This past summer, I turned 61. I’ve been in the fields of education (including athletics) since I graduated college in 1970. Maybe I’m a slow learner, or maybe I just was fearful of jumping to conclusions, but the beginning of this school year has enlightened me and I truly believe I understand the secret behind successful teaching (or at least successful learning).
In the classroom, I have always dealt with with the fairly good to poor student (mainly based on standardized test scores, as well as past grades, but more so from the scores). However, when the classroom was the basketball court, I dealt with some “advanced students” in their field - that being basketball. So, this theory works for nearly all levels. I would be remiss if I didn’t point out that there do happen to be some students who are mentally incapable of learning the subject matter due to a disability of some sort.
Disregarding that group (who are taught by a segment of the teaching population whom I couldn’t be more awed by - in terms of their patience and kindness), the remaining (the overwhelming majority of) students can, and will, learn if they will do one thing - allow themselves to be taught. I’m speaking of even those who are not so skilled in the subject matter, but truly want to “get” what you’re teaching, be it because they 1) are so competitive, 2) fear failing, 3) need to learn so that they can advance to a further goal, e.g. the next class (possibly yours is a prerequisite or admission to college or 4) are attempting to do well for ulterior motives, e.g. a prize of some kind for certain grades. There may be other reasons I’ve left out but I believe the reader understands where I’m heading.
These are students who will approach the class with an open mind, realizing the person at the front of the room holds the key to their achieving the goal. The main characteristic for this kind of student (with the possible exception of the one participating solely for the “prize”), is maturity. This trait is seen so seldom, mainly because the kids are so young. Sure, they do stupid things and act the fool a good deal of the time, but . . . are they really that different from us when we were that age? My memory is getting worse and worse, but it’ll be some time before I forget what I was like in high school.
The most plausible reason we think we were so much better, as in better behaved, better students, had better manners, is ego, I mean, who wants to view those kids today and think we acted like such jackasses? Undoubtedly, discipline is handled differently today than it was “in our day.” Has the discipline improved with today’s (much more) tolerant methods? You can find many an old-timer who will tell you emphatically, “Hell, no!” You happen to be reading one of them but that will be another topic for another blog.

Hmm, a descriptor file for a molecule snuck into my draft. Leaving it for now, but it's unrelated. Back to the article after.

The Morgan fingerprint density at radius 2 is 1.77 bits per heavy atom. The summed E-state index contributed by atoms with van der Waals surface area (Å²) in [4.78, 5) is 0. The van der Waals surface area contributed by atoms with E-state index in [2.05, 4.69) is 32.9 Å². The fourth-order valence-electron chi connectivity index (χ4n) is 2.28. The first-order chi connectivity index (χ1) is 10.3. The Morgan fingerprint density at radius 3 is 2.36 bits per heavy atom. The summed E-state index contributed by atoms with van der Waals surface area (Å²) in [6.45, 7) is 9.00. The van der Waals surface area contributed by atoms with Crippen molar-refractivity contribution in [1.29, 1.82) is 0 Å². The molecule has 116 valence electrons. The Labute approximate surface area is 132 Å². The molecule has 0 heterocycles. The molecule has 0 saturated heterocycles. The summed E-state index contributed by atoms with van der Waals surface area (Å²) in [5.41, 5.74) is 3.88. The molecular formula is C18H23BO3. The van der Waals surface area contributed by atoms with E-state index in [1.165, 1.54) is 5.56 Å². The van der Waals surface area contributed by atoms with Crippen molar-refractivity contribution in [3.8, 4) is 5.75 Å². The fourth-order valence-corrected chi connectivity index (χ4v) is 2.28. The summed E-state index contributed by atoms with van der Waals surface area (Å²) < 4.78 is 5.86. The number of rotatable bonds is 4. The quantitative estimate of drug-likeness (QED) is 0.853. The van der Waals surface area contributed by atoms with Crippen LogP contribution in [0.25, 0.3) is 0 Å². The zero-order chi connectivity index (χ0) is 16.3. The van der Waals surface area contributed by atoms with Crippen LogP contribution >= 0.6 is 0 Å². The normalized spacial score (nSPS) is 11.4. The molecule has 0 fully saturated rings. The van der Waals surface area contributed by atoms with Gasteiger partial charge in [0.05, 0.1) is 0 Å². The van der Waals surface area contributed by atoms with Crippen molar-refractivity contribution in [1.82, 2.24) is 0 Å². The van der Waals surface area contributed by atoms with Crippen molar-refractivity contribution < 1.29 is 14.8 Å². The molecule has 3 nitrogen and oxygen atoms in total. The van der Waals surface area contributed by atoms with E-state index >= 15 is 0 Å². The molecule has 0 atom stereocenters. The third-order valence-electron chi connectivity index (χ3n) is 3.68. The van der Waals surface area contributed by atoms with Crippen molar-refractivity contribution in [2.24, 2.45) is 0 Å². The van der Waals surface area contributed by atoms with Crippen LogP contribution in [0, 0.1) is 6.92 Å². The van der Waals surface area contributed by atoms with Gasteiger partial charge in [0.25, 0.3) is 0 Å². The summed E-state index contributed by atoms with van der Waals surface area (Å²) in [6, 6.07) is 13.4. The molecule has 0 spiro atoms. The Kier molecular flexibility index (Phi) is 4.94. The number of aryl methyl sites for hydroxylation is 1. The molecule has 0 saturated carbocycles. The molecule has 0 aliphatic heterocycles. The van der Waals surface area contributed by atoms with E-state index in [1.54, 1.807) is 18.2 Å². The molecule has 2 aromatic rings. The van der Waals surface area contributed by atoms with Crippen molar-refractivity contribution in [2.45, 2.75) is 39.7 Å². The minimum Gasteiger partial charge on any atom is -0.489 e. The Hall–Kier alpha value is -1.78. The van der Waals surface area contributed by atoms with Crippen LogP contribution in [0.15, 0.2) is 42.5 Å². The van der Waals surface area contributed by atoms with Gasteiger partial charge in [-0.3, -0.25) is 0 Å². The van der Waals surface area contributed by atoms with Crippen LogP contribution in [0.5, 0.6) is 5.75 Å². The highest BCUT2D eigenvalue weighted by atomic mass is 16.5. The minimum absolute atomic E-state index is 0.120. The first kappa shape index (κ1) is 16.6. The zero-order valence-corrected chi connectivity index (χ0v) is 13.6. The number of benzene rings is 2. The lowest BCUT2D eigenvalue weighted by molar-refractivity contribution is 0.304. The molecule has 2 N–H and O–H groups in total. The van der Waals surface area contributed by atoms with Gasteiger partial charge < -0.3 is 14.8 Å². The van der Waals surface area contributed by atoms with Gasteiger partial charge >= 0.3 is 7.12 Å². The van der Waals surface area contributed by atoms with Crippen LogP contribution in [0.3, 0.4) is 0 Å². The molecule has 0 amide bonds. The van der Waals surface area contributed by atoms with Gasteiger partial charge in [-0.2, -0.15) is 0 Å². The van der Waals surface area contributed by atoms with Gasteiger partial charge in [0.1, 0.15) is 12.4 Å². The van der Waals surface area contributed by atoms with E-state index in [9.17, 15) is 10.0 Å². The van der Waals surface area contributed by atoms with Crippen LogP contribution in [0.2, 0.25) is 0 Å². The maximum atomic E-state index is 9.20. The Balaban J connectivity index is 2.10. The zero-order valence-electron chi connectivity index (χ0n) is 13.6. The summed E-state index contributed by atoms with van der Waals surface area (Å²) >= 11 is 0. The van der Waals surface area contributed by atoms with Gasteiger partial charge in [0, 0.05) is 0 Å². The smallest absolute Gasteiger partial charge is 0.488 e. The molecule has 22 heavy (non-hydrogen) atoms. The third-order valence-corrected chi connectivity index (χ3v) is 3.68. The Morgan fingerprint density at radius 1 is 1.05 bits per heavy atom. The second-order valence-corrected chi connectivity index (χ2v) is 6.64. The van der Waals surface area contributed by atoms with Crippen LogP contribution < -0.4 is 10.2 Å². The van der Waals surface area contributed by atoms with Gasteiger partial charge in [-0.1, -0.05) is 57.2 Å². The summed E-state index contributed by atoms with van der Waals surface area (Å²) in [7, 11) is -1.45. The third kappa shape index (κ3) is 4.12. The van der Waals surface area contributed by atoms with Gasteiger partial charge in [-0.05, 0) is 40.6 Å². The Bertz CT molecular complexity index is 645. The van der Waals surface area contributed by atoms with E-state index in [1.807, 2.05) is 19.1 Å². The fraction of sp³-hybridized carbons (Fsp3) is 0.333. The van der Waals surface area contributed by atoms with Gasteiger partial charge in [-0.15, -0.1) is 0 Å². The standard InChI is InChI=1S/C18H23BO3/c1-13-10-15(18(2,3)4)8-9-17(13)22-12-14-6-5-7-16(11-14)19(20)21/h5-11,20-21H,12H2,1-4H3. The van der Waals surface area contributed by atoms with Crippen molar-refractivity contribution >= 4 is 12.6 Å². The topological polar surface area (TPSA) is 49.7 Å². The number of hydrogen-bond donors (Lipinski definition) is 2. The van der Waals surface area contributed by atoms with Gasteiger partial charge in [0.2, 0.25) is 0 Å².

I have begun imploring the students in my classes that, if they will pay attention to me, keep an open mind, i.e. that what I lecture to them (about math) is not a debate, but a lesson in how to solve problems (because, after all, what is life but solving problems?), do the assignments (and I have always given less homework than most teachers because if a student will give 100% of his/her attention for a lesser amount of time, they will learn and enjoy the subject more) and ask questions, I will guarantee they will learn - at least enough to accomplish their goal.
A mighty big pledge and I discovered why it’s so - just today. My Tuesdays and Thursdays start out the way every teacher would like the day to start - with a two-hour preparation period to get ready for the onslaught of another day in the classroom - one that, especially in California, is becoming more and more cramped.
My actual teaching day begins around 10:00 am with a class that, for the time being (about 2-4 weeks) is composed of ten (10) students, all juniors and seniors. This is followed by lunch and then a class of about 30, mostly freshmen (who in past years, i.e. BBC or Before the Budget Crises, was capped at 20). The amount of individual time, naturally, is greater with fewer students, in this case, the older kids, but even in that class, it is so evident that the kids who really want to learn - for whatever reason - will get it - sometimes, I can swear I see the light go on. One other kid in that class has (already) decided that this class is not “it” and has shut down. With that few, I have a chance to undo the attitude, but one thing I have always told students is, “If you are bound and determined that, no matter what I do, you will not, under any circumstances, learn math in this class, you will achieve success in your pursuit of that goal.”
In the class with 30 - and all of them being younger (and acting younger still), it’s even more apparent. This is where, as a teacher, I have to dig deeper to continue to preach to them, time and time again, that if they will only keep an open mind, they will get it! Every problem has an answer and I’ll show you the way to find it. But this is a sport where there must be active participants. The giggling, the person who makes the cute remarks throughout the class, the distractions (phone calls, people walking into the class, kids asking to go to the bathroom) are instant attention-breakers and hurt the person who’s the distraction, but even worse, the one who isn’t that skilled, but is giving it his/her all.
BUT, I’ve seen after about two weeks into the new school year, a quote by the most highly quoted name I’ve come across when researching these, i.e. Anonymous, that summarizes the secret to success in student learning:
“An open mind leaves a chance for someone to drop a worthwhile thought in it.”